This issue of Penn Medicine encompasses journeys far and wide by alumni and faculty of the Perelman School of Medicine at the University of Pennsylvania. Just as many beloved fantasy novels map out the lay of the land before readers venture into a new world, “The Prep” this winter shows the landscape of the issue.
Click one of the map items below to start your journey!
Guam – The island home to the mysterious disease known as lytico-bodig
San Diego – UC San Diego researcher W.C. Wiederholt, MD, was principal investigator on a series of NIH grants to study lytico-bodig from 1997-2007 in collaboration with Penn investigators.
Seattle – Gerard Schellenberg, PhD, was at the University of Washington when he first began collaborating with Penn researchers John Trojanowski, MD, PhD, and Virginia Lee, PhD.
Papua New Guinea – Home to the disease kuru, spread through consuming infectious tissue, a mechanism briefly considered to explain lytico-bodig.
Read more about lytico-bodig: Guam’s “Skeleton Key” Enigma
Philadelphia – Home to the University of Pennsylvania, and to the Philadelphia chromosome
Portland, Or. – Brian Druker, MD, at Oregon Health and Science University, led trials of the first small molecule targeted therapy for cancer, Gleevec, which targets the Philadelphia chromosome mutation.
Basel, Switzerland – Headquarters of Roche Pharmaceuticals, where John Reed, MD’86, PhD’86, GME’89, works. Reed’s work on identifying the role of a key cancer gene began during his MD-PhD studies with the late Peter Nowell, MD’52.
Read more about the life and legacy of Peter Nowell: The Cancer Visionary
Bethesda, Md. – Home to the National Institutes of Health, where William Eaton, BA’59, MD’64, PhD’67, has spent his nearly half-century-long career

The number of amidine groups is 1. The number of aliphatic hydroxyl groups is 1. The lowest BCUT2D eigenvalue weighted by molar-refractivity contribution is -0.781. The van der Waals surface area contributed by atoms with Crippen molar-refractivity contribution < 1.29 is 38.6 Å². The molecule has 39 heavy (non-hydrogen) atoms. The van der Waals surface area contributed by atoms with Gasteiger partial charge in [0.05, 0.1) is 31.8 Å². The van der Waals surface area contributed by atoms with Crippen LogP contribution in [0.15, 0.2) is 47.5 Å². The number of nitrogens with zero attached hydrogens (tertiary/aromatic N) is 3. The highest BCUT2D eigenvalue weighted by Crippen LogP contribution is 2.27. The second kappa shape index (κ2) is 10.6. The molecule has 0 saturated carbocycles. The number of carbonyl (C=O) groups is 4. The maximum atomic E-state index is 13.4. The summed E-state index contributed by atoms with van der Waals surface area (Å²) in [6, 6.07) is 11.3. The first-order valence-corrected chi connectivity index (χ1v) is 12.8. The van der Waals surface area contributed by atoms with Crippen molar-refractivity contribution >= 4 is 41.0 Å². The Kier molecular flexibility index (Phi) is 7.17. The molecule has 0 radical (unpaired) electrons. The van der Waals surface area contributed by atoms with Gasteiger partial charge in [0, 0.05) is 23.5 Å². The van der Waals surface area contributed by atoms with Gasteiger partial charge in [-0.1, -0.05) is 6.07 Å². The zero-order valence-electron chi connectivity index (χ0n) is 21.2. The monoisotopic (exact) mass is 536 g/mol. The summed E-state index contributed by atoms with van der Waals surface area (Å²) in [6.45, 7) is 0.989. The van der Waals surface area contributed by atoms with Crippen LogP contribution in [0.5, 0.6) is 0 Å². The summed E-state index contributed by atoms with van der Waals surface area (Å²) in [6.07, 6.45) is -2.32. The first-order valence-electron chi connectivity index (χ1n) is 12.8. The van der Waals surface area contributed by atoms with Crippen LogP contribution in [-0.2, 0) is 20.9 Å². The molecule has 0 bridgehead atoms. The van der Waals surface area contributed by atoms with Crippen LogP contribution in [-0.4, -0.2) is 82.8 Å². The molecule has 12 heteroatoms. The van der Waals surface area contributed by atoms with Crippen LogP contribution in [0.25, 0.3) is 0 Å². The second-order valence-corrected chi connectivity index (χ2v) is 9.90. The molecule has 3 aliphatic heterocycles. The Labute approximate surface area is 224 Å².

Vietnam – Seeking to avoid involvement in the U.S. military during the war here contributed to Eaton’s decision to skip his medical internship; he served through the U.S. Public Health Service after earning his PhD in 1967 instead.
Berlin, Germany – Eaton spent a year here as the first Willy Brandt exchange student between Penn and the Free University of Berlin, getting mixed up with Soviet espionage along the way.
Cambridge, U.K. – Eaton studied at the Medical Research Council Laboratory of Molecular Biology for a summer during medical school, among scientists who had six Nobel prizes in total.
Chernogolovka, Russia (near Moscow) – “Why don’t you work on a hard question, like protein folding?” This question, asked of Eaton at a conference here, set him on a new direction in his research.
Africa, Middle East, Mediterranean, India – These parts of the world are most affected by sickle cell anemia, the disease whose mechanism Eaton’s research helped to illuminate through biophysical techniques.
Read more about Eaton: A Deep and Lasting Passion for Science